When thinking about every place I’ve ever been, I can immediately think of the one or two distinctive smells that help define that place in my mind. Further, these smells can (and usually do) change as the the definition of the place enlarges or contracts. For instance, the distinctive smells of my sock drawer can be different than the distinctive smells of my apartment, which can be different than the distinctive smells of Seattle, which can in turn be different than the different smells of Washington, and so on.
I, for one, am glad that I do not associate the smells of my sock drawer with the great state of Washington.
Many places have different distinctive smells to different people. Some may think of San Francisco as a melding of the smell of the ocean and fresh fish, while others may associate it with sourdough bread and that distinctive odor of Chinatown. If a smell is particularly powerful or special to a place, many people associate it with that place - like San Francisco and sourdough bread. The bread and its distinct smell are so pervasive throughout the city that if you’re one of those people that are bothered by the eau de sourdough, you’re totally screwed.
I have been told by a number of people - and experienced first hand - that the Indian culture places a great deal of importance on smell. For instance, just about every restaurant I’ve been in to has incense, flowers, potpourri, or some combination there of placed at the restaurant’s entrance and at each table. This has the effect of making the entrance to an Indian restaurant a far more enjoyable experience when compared to an American restaurant. I can’t help but feel as if the restaurant values my visit, rather than seeing me as just another source of income.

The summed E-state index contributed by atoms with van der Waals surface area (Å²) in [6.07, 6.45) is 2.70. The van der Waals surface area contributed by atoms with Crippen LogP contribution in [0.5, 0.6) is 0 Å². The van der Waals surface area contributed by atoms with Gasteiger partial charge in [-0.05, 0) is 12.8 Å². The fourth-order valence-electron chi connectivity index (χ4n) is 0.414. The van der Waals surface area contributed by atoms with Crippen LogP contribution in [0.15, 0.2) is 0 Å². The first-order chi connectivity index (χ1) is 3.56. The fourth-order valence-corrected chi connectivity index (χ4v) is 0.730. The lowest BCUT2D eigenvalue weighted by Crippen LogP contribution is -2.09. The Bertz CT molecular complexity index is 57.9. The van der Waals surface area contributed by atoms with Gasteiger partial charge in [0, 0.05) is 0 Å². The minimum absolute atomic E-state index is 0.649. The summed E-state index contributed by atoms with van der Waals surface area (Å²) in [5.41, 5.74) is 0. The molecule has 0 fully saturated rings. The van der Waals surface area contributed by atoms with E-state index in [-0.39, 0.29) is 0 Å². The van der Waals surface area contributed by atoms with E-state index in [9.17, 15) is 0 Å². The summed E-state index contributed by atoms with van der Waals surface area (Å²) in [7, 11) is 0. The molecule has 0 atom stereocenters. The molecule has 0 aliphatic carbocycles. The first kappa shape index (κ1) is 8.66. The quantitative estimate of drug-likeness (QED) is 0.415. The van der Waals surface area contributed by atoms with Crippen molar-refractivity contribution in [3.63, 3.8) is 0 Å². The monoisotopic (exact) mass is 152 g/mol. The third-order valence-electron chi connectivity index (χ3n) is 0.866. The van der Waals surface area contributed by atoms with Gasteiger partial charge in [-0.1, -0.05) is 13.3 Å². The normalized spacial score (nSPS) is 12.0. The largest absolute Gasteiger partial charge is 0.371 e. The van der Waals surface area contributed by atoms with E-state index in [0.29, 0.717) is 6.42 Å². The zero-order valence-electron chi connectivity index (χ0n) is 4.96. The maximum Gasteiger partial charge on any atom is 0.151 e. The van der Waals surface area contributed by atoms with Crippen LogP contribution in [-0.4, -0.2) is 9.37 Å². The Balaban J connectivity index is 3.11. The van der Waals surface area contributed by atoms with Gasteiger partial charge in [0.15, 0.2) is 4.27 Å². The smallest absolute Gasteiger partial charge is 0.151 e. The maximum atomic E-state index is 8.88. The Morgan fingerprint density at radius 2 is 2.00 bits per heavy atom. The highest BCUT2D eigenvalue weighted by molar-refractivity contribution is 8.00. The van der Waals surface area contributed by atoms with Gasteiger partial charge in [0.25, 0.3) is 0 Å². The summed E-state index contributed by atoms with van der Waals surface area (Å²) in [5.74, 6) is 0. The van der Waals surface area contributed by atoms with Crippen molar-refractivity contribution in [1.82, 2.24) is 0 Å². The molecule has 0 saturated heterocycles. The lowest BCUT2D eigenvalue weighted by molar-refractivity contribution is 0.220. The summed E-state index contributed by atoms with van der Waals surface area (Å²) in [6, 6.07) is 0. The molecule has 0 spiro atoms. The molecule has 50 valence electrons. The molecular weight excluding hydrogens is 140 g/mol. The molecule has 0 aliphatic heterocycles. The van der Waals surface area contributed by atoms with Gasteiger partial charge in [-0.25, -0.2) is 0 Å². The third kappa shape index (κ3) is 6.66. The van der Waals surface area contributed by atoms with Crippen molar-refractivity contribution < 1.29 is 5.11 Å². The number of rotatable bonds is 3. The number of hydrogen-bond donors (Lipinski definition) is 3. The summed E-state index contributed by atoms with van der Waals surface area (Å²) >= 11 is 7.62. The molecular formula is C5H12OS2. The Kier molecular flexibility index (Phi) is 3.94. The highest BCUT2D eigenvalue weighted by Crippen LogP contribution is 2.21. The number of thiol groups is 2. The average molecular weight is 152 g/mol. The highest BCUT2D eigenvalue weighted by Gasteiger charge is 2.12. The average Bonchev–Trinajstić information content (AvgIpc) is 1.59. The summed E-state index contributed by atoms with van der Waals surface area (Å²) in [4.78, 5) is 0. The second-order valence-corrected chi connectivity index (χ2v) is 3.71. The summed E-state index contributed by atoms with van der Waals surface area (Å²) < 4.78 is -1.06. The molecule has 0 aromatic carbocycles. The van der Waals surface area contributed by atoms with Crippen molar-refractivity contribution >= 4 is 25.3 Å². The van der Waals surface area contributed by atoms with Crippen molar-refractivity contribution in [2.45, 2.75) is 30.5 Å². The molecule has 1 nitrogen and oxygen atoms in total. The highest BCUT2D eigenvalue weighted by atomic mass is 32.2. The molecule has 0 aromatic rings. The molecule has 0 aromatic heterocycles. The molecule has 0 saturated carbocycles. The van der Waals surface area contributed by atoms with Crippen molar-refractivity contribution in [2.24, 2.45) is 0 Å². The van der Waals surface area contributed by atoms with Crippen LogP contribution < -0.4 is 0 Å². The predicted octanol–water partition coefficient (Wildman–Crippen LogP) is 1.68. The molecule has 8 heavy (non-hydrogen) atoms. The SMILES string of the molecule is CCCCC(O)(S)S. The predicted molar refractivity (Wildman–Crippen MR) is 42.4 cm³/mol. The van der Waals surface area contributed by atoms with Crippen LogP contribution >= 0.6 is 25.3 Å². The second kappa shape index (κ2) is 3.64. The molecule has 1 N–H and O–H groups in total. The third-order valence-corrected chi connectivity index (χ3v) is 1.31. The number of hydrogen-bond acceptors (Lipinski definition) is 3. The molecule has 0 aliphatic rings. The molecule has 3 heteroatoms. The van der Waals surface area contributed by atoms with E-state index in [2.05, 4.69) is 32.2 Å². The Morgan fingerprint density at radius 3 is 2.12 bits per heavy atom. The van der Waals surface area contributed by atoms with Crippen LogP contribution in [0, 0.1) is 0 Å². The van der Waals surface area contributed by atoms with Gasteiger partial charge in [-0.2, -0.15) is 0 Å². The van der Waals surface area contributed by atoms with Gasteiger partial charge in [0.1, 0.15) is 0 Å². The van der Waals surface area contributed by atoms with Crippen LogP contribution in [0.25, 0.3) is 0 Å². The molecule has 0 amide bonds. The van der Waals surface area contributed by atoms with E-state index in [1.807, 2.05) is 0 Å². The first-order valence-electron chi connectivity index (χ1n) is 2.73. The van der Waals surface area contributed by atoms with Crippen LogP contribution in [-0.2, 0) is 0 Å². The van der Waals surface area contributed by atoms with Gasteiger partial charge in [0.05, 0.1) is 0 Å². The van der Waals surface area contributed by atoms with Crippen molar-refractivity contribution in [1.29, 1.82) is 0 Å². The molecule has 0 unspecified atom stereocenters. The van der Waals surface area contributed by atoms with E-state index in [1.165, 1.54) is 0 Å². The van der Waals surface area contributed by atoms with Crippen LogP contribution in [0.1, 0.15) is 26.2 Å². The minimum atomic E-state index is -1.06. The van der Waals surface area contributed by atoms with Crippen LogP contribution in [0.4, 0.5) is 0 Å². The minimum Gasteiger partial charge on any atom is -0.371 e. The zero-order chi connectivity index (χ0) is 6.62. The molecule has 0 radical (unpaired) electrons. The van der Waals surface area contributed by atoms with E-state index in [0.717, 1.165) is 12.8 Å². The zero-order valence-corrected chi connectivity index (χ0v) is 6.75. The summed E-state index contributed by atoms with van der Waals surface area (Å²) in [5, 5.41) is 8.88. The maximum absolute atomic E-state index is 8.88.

But this obsession with smell has the occasional tendency to go beyond a subtle smell of flowers or incense and get really out of hand. Sometimes, the smell is overwhelming and takes you aback. I would compare it to walking into the fragrance section at Macy’s, and multiplying all of the competing smells by ten.
I’m sure part of my sensitivity is partly due to the fact that I’m rarely surrounded by these types of smells - incense isn’t exactly commonplace in the US, and the flowers they use here can only be described as the most fragrant flowers on the face of the earth. But I’m beginning to think that, maybe, the people around here are bombarded so often by these powerful fragrances that they’re numb to them.
Admittedly, I haven’t seen much of India. My travels thus far include little more than the Delhi airport, the city of Agra, a collection touristy places around Delhi, the apartment I’m staying at in Gurgaon, a smattering of restaurants, a few shopping districts, and the office I’m working at. Claiming that I’ve seen a lot of India would be akin to spending a few days in Chicago and professing to know everything there is to know about the US.
But I have a feeling that, no matter where I go on the remainder of my trip, I’ve already found the two smells that I will forever associate with every part of India: